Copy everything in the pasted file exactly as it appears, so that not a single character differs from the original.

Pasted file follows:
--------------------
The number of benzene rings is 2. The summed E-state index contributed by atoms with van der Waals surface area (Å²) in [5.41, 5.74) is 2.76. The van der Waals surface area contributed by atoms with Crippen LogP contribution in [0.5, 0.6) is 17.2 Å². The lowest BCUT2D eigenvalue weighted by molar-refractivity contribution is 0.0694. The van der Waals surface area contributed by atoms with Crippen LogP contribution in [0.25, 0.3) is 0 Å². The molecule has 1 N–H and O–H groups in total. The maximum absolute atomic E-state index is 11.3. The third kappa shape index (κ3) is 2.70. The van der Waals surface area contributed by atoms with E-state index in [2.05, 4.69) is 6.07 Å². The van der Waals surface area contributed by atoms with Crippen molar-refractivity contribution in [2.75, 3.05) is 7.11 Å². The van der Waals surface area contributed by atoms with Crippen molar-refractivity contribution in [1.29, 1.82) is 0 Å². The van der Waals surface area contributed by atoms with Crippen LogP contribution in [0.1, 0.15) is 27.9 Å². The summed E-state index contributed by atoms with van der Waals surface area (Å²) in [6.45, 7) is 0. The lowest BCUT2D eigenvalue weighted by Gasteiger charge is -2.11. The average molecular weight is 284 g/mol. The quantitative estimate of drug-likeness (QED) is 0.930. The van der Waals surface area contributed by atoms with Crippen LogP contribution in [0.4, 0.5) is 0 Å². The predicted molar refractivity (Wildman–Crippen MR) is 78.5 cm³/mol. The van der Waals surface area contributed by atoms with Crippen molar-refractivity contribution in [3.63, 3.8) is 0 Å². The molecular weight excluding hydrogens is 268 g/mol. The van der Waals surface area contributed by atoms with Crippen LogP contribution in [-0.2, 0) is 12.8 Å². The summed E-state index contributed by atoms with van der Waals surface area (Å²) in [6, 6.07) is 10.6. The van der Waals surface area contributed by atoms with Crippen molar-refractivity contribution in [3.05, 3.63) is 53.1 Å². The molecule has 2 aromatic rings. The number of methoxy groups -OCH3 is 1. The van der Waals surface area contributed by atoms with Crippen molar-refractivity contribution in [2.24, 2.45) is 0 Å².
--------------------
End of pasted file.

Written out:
The number of benzene rings is 2. The summed E-state index contributed by atoms with van der Waals surface area (Å²) in [5.41, 5.74) is 2.76. The van der Waals surface area contributed by atoms with Crippen LogP contribution in [0.5, 0.6) is 17.2 Å². The lowest BCUT2D eigenvalue weighted by molar-refractivity contribution is 0.0694. The van der Waals surface area contributed by atoms with Crippen LogP contribution in [0.25, 0.3) is 0 Å². The molecule has 1 N–H and O–H groups in total. The maximum absolute atomic E-state index is 11.3. The third kappa shape index (κ3) is 2.70. The van der Waals surface area contributed by atoms with E-state index in [2.05, 4.69) is 6.07 Å². The van der Waals surface area contributed by atoms with Crippen molar-refractivity contribution in [2.75, 3.05) is 7.11 Å². The van der Waals surface area contributed by atoms with Crippen molar-refractivity contribution in [1.29, 1.82) is 0 Å². The van der Waals surface area contributed by atoms with Crippen LogP contribution in [0.1, 0.15) is 27.9 Å². The summed E-state index contributed by atoms with van der Waals surface area (Å²) in [6.45, 7) is 0. The lowest BCUT2D eigenvalue weighted by Gasteiger charge is -2.11. The average molecular weight is 284 g/mol. The quantitative estimate of drug-likeness (QED) is 0.930. The van der Waals surface area contributed by atoms with Crippen LogP contribution in [0.4, 0.5) is 0 Å². The predicted molar refractivity (Wildman–Crippen MR) is 78.5 cm³/mol. The van der Waals surface area contributed by atoms with Crippen molar-refractivity contribution in [3.63, 3.8) is 0 Å². The molecular weight excluding hydrogens is 268 g/mol. The van der Waals surface area contributed by atoms with Crippen LogP contribution in [-0.2, 0) is 12.8 Å². The summed E-state index contributed by atoms with van der Waals surface area (Å²) in [6, 6.07) is 10.6. The van der Waals surface area contributed by atoms with Crippen molar-refractivity contribution in [3.05, 3.63) is 53.1 Å². The molecule has 2 aromatic rings. The number of methoxy groups -OCH3 is 1. The van der Waals surface area contributed by atoms with Crippen molar-refractivity contribution in [2.24, 2.45) is 0 Å².